The six-mancrew of a mock Mars mission cracked open the hatch of their simulated spaceship forthe first time in 105 days Tuesday, setting the stage for an even longer spaceflight experiment in Russia. ?
The fourRussians and two Europeans spent 3 1/2 months living in cramped quarters,conducting experiments and collecting information to help assess thepsychological and medical demands of a future missionto Mars. Based in Moscow, the mission was part of the joint Mars500isolation experiment by the European and Russian space agencies,
The nextphase will begin next year and is even more ambitious: 520 days of isolation.
?Living forthat long in a confined environment can only work if the crew is really gettingalong with each other,? said Cyrille Fournier, a French airline pilot whoparticipated in the experiment, in a statement. ?The crew is the crucial key tomission success, which became very evident to me during the 105 days. We had anoutstanding team spirit throughout the entire 105 days.?
An actualtrip to Mars by humans would be the longest spaceflight by astronauts to date.Today, astronauts typically spend up to sixmonths aboard the International Space Station (ISS). The current world recordfor the longest single spaceflight by a human is 438 days. It is held byRussian cosmonaut Valery Polyakov, who made the flight between 1994 and 1995aboard Russia?s Mir Space Station.
SimulatingMars on Earth
Duringtheir mock mission, the first Mars500 crew engaged in simulations red planettravel, including the launch, cruise stages to orbit and back, as well as landingon and leaving theMartian surface.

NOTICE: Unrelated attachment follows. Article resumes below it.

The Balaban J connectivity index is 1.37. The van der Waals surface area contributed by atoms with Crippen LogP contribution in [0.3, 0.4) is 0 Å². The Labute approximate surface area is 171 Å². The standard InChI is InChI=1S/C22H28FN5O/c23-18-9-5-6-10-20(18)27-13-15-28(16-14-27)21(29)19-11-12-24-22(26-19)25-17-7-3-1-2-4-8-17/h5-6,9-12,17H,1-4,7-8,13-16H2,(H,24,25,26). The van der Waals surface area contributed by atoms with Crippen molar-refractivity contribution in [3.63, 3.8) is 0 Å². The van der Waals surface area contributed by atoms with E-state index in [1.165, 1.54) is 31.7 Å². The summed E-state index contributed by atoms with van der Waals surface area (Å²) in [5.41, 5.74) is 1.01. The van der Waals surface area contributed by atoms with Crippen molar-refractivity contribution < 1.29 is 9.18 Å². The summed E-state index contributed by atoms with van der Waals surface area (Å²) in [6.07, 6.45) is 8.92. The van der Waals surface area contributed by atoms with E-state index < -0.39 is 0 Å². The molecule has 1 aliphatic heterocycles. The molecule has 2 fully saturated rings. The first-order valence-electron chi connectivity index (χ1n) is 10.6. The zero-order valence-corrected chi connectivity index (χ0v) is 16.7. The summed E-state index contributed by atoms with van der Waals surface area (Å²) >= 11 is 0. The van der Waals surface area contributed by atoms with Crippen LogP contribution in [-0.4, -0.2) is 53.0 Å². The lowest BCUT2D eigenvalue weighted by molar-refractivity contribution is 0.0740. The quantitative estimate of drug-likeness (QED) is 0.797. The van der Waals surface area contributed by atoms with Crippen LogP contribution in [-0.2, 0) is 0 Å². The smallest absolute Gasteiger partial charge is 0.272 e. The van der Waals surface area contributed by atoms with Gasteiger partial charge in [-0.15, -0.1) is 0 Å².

They tackledmock emergencies and experienced a communication delay of up to 20 minutes eachway, which is the time it takes signals to reach or return from Mars. Scientistswill use the crew?s experiences to evaluate the psychological and physiologicaleffects of isolation.
The crewalso published a diary about their experience in which they described theirresearch and their daily lives.
Among someof their activities: The Mars500 volunteers conducted daily medical checks,exercised, prepared microwavable foods from each others? countries, playedpoker and collected their own urine for analysis.. They also grew some of their ownfood, such as lettuce, radishes and cabbage, to supplement the astronaut-stylepre-packaged meals.
?The crew hasdone an excellent job,? said Simonetta Di Pippo, a spaceflight director at the ESA.DiPippo attended the opening of the hatch and greeted the crew as they steppedout of the module. ?These studies, like many other activities we carry out onEarth in space exploration analogue facilities, will help Europe to moveforward in human exploration - making use of the ISS to go back the Moon andone day also beyond.?
The 105-day experiment was the precursor to a longer simulation of afull-fledged mission to Mars and back due to start in early 2010. That exercisewill see another six-member crew sealed in the same chamber to experience acomplete 520-dayMars mission.
?We havesuccessfully completed our mission,? said Oliver Knickel, a German mechanicalengineer and member of the ESA. ?This is a big accomplishment that I am veryproud of. I hope that the scientific data we have provided over the last monthswill help to make a mission to Mars possible.?
- Video- The Next Big Step on Mars: Part 1, Part2
- Video- Europe's Plan for Manned Mars Flight
- Images- A Mars Base of the Future